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Friday
Nov 21st

The Carters: Creating a better future

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Ramsey County Commissioner Toni Carter is committed to strengthening her community by building coalitions and creating jobs and opportunities for economic development. However, her career began in the private sector. She worked with IBM Corporation as a systems engineer after moving to St. Paul from Northfield, MN where she attended Carleton College.

"At that time, it was all about climbing the corporate ladder and escalating my career in that particular arena," said Carter. She was recently married, and she and her husband, who was then an officer with the St. Paul Police Department, found themselves making plans for a family, two cars, a dog, and a house with the white picket fence; a piece of the American dream.

Above: Ramsey County Comissioner Toni Carter and Son Melvin Carter III, Ward 1 St. Paul City County Member. Photo by Elliot Stewart Franzen

Ramsey County Comissioner Toni Carter and Son Melvin Carter III, Ward 1 St. Paul City County Member. Photo by Elliot Stewart Franzen

Factoid: Toni Carter is the first African-American to serve on the Ramsey County Board of Commissioners

Ramsey County Commissioner Toni Carter is committed to strengthening her community by building coalitions and creating jobs and opportunities for economic development. However, her career began in the private sector. She worked with IBM Corporation as a systems engineer after moving to St. Paul from Northfield, MN where she attended Carleton College.

"At that time, it was all about climbing the corporate ladder and escalating my career in that particular arena," said Carter. She was recently married, andshe and her husband, who was then an officer with the St. Paul Police Department, found themselves making plans for a family, two cars, a dog, and a house with the white picket fence; a piece of the American dream.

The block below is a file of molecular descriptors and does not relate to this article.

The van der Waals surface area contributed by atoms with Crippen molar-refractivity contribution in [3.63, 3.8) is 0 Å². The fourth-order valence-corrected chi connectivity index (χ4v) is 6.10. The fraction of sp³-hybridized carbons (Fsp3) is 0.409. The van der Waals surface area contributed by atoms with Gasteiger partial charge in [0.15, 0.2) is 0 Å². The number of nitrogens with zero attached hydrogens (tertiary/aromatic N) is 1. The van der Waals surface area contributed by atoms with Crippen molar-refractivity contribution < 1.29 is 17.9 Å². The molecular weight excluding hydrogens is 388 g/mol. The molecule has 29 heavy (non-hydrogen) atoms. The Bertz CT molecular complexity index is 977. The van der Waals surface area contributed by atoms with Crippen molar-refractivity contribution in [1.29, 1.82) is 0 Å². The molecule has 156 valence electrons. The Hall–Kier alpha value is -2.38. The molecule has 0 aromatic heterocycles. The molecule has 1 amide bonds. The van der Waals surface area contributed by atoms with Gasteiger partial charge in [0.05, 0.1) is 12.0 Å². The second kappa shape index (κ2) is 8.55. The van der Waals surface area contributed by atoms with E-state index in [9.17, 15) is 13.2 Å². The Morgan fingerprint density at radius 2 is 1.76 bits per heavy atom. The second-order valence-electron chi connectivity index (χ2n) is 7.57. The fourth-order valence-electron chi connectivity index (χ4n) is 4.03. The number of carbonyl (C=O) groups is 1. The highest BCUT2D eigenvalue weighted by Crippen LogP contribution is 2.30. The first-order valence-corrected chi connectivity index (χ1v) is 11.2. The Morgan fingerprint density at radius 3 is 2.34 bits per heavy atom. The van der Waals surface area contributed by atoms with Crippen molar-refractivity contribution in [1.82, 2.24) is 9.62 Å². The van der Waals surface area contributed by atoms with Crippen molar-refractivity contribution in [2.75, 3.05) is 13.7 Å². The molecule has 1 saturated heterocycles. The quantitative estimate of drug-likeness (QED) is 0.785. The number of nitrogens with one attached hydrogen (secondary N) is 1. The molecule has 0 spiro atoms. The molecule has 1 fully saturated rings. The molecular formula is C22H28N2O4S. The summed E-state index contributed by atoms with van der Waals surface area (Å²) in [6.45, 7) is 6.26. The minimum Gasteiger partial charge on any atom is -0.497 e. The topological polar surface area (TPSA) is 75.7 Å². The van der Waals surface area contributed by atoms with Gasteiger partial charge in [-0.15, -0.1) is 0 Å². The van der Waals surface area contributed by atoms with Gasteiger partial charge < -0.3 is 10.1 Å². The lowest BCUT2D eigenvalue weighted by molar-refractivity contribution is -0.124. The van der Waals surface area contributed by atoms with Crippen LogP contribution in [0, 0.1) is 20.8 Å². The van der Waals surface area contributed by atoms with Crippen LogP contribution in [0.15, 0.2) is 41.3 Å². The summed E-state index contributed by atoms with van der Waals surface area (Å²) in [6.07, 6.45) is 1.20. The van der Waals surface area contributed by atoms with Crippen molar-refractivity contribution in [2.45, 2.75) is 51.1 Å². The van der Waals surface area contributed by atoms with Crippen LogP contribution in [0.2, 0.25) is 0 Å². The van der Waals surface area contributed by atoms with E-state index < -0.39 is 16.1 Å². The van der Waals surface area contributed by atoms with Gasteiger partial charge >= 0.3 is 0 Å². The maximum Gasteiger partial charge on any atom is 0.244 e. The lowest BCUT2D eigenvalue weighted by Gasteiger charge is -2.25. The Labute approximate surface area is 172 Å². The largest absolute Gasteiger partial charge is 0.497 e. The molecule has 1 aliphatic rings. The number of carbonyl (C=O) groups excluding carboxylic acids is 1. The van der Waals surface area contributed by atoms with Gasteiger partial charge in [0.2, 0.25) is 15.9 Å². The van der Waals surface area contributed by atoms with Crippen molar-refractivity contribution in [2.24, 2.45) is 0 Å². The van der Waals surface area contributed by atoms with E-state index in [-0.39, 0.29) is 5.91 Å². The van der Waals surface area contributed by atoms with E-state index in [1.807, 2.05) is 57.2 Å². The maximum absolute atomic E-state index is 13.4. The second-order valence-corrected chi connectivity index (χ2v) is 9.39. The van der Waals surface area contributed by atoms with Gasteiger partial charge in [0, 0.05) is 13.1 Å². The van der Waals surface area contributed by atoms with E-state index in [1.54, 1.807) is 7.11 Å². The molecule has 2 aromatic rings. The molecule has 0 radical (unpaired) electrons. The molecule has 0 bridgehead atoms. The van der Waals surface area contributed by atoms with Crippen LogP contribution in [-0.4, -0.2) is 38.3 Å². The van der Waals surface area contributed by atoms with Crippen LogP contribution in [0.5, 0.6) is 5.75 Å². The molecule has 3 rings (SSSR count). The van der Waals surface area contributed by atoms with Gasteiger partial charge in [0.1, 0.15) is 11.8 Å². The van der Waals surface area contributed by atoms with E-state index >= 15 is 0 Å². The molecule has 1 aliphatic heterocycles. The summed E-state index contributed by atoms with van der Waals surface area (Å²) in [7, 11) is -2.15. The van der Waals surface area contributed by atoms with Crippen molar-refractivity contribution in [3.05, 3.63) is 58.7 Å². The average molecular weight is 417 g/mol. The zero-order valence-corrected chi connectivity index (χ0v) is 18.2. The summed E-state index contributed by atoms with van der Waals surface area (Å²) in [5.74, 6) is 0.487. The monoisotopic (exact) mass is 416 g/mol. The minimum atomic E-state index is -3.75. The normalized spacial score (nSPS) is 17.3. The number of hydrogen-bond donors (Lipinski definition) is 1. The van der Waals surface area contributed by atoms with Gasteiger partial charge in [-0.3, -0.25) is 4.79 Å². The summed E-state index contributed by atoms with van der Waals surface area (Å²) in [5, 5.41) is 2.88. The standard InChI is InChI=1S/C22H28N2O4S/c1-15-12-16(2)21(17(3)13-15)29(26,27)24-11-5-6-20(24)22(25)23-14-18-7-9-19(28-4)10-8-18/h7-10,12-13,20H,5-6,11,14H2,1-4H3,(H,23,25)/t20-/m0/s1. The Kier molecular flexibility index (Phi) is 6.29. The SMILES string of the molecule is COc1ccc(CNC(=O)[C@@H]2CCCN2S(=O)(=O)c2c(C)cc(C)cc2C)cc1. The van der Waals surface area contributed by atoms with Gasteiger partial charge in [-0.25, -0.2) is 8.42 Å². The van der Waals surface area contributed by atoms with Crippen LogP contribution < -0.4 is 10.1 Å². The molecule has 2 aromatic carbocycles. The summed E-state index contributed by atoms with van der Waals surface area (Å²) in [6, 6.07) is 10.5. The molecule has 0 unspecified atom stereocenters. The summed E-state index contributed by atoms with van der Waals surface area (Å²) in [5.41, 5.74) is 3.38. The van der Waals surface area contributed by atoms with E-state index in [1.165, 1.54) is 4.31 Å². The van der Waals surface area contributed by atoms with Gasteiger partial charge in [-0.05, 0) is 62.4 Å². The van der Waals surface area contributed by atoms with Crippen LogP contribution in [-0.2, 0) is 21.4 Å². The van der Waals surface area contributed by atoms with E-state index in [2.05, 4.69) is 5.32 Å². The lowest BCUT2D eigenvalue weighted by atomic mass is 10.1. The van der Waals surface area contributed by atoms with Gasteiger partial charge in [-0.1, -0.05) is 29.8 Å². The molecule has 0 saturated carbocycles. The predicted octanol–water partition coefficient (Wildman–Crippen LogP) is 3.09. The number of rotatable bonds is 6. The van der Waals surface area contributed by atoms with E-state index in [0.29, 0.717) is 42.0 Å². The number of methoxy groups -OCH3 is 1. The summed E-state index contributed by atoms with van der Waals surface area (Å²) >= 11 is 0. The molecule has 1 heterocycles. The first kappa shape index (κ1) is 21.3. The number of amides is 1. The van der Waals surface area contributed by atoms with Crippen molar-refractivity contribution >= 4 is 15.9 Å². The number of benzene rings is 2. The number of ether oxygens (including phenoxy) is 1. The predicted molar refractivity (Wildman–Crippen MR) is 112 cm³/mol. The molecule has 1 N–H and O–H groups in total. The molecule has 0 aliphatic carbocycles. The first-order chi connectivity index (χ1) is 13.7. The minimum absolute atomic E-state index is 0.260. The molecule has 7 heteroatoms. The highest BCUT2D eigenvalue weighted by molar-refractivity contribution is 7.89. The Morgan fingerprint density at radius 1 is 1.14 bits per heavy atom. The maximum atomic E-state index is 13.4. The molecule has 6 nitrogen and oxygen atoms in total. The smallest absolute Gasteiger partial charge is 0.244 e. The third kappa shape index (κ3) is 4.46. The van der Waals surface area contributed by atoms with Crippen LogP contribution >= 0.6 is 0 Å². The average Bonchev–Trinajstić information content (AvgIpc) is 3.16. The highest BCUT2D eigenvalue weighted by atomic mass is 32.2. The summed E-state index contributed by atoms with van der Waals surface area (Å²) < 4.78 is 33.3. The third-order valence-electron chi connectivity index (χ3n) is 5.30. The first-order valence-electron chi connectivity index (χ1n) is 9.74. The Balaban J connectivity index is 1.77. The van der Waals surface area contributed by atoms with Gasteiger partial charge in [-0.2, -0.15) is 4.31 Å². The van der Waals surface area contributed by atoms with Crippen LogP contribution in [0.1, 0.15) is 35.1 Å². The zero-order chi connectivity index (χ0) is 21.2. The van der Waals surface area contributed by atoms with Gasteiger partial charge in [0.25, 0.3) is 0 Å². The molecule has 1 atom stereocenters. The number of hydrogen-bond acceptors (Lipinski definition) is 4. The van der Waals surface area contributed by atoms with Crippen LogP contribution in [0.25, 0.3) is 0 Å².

After a while, Carter began to look for ways to build stronger relationships with her neighbors, choosing to volunteer with the St. Paul Public Schools. Part of that relationship included inviting young people to visit IBM in order to discuss career paths. "It entailed going back to the schools and working on motivating young people towards achievement. It was probably then when I realized that for me this type of endeavor was much more motivating," she said.

Having found a calling, the next move for Carter was to look for a way to transition from corporate America to a more community-based employment field. She said, "I figured there were about eight different areas [involving community service] that I wanted to try, and instead of picking only one, over time, I just did them all; which actually ended up laying the platform for the future."

So, in 1990, Carter left IBM Corporation to form the non-profit organization Arts Us. The project has been successful partially because of strong community support. One of the community partners Carter was able to find was Concordia College, where Arts Us continues to be located.

"Concordia has been great because they helped to provide facility, recourses and some staffing. We have had the help of volunteer professors, instructors and department heads connected to the arts community," she said.

Carter added: "In this particular program, we are working with organizations like the Minnesota Museum of American Art and other institutions in the community who are interested in interacting with young people."

Her interest in seeing children succeed led her to run a successful campaign for a seat on the St. Paul Public Schools Board of Education, on which she served for a little more than three years. In 2005 she was elected to the Ramsey County Board of Commissioners serving the 4th District. She is the first African American to serve on the Commission.

And for Carter, all of this was a natural progression. She said her career as a public servant has been about giving to the community in any and every way she possibly can.

Serving on the County Board of Commissioners is certainly a big job, and as a member, Carter has an important, long-term role in shaping residents' lives in areas ranging from "helping people move out of poverty and to creating and helping people find jobs," she said. Other impact areas include the environment, corrections, and juvenile detention issues and programs.

One area of great interest to many Minnesota residents is transportation and how the Central Corridor Light-Rail project is going to positively impact University Avenue. Carter has been working tirelessly with various members of state and local government along with members of the impacted communities to ensu
 

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